“It requires some level of covertness well beyond merely renting or providing a place to live,” the court said.

The appeals court also noted that Steve McCraw, director of the Texas Department of Public Safety, testified that his agency wouldn’t investigate, file charges or enforce the anti-harboring provision against landlords, social services agencies and similar organizations.

Although McCraw’s assurances aren’t binding on local police and prosecutors, the court acknowledged, “DPS has a major role in the administration of HB 11, and testimony from its head … carries some weight.”

Texas Attorney General Ken Paxton praised the ruling, saying it “will allow the state to fight the smuggling of humans and illegal contraband by transnational gangs and perpetrators of organized crime, not just on the border, but throughout Texas.”



Reader Comments ...


Next Up in Local

In two days, two handguns left unattended in women’s restrooms at UT
In two days, two handguns left unattended in women’s restrooms at UT

In the space of two days this week, handguns were left unattended in two women’s restrooms at the University of Texas. A holstered pistol was found Tuesday on top of a toilet paper dispenser in a restroom stall at the Graduate School of Business building on the main campus, said Cindy Posey, a university spokeswoman. Then, on Wednesday, a pistol...
San Marcos police arrest man charged with murder in Virginia
San Marcos police arrest man charged with murder in Virginia

San Marcos police on Wednesday arrested a man wanted on a murder charge in Virginia. Police in Axton, Va., reached out to San Marcos police after they learned that 23-year-old Jake Andrew Lewis, the suspect in the shooting death of Eric L. Adams on Feb. 17, may have been in the Central Texas city. Investigators tracked Lewis down to The Metropolitan...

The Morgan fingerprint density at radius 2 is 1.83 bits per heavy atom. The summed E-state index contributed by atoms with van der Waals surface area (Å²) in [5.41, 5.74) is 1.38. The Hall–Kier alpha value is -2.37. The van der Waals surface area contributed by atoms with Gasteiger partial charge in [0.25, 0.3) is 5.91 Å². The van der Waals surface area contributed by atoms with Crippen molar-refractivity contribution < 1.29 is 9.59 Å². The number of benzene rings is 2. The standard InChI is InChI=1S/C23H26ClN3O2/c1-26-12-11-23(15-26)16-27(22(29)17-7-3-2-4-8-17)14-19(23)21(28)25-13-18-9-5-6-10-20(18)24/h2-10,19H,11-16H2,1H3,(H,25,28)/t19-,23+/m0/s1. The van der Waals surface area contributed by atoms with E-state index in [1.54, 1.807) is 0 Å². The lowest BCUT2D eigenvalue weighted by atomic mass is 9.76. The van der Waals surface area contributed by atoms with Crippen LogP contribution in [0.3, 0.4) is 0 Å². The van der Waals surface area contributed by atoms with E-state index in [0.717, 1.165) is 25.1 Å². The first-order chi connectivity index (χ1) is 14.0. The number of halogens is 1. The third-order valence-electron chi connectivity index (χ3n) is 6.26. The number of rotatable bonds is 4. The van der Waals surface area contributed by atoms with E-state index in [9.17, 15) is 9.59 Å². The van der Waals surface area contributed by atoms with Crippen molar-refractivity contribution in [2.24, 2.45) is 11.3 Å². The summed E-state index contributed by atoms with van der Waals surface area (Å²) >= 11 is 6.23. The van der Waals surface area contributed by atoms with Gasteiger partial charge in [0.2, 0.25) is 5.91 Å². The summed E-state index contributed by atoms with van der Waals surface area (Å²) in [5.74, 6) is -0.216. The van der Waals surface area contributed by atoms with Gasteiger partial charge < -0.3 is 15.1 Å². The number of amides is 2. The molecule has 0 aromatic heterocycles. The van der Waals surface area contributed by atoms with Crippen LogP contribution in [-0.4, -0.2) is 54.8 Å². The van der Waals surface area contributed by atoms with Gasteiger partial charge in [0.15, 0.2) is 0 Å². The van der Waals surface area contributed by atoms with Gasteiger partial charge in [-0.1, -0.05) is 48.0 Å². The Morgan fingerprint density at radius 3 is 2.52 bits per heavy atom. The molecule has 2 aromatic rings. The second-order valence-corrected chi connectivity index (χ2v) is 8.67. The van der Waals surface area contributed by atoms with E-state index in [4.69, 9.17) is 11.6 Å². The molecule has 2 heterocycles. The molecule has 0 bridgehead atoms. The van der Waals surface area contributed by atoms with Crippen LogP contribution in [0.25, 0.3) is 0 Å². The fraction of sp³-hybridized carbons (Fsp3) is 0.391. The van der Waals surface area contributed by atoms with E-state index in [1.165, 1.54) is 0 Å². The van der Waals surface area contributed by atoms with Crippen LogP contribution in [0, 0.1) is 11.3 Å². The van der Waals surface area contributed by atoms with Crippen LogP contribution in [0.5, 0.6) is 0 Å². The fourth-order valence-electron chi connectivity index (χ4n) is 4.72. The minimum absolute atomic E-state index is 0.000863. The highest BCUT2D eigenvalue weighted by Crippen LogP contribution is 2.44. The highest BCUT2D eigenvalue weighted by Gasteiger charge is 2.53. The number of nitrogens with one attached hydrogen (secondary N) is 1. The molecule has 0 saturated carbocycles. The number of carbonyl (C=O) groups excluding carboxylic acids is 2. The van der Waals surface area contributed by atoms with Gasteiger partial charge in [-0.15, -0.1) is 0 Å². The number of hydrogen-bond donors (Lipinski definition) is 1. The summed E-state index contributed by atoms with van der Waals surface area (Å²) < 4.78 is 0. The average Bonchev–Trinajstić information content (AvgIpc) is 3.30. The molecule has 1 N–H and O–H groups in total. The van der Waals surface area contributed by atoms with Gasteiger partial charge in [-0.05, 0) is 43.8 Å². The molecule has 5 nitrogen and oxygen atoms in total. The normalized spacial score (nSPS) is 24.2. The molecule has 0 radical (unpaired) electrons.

JUST IN: Williamson deputy nearly dragged by fleeing driver for second time in two weeks
JUST IN: Williamson deputy nearly dragged by fleeing driver for second time in two weeks

A Williamson County sheriff’s deputy who was dragged by a car fleeing a traffic stop on Feb. 7 narrowly avoided being dragged again when another vehicle took off during a traffic stop on Tuesday in the Liberty Hill area. Sheriff Robert Chody posted a video of the incident showing Deputy Tabitha Horseman standing next to an SUV just after 11 p...
Will Abbott take advice, reduce Whitaker’s death sentence?
Will Abbott take advice, reduce Whitaker’s death sentence?

Whether Gov. Greg Abbott spares death row inmate Thomas Whitaker from Thursday evening’s scheduled execution could hinge on how much trust the governor places on the group of advisers who recommended mercy in the case. Spurred by the father who Whitaker tried to have killed in 2003, all seven members of the Board of Pardons and Paroles supported...
LATEST: Travis County flu death toll hits 39, officials say
LATEST: Travis County flu death toll hits 39, officials say

The flu death toll in Travis County hit 39 this week, continuing what public health officials have described as one of the deadliest flu seasons in recent memory. Austin Public Health spokeswoman Carole Barasch said the majority of deaths so far have been people age 80 and older and that no children have died from the illness. The death toll is now...
More Stories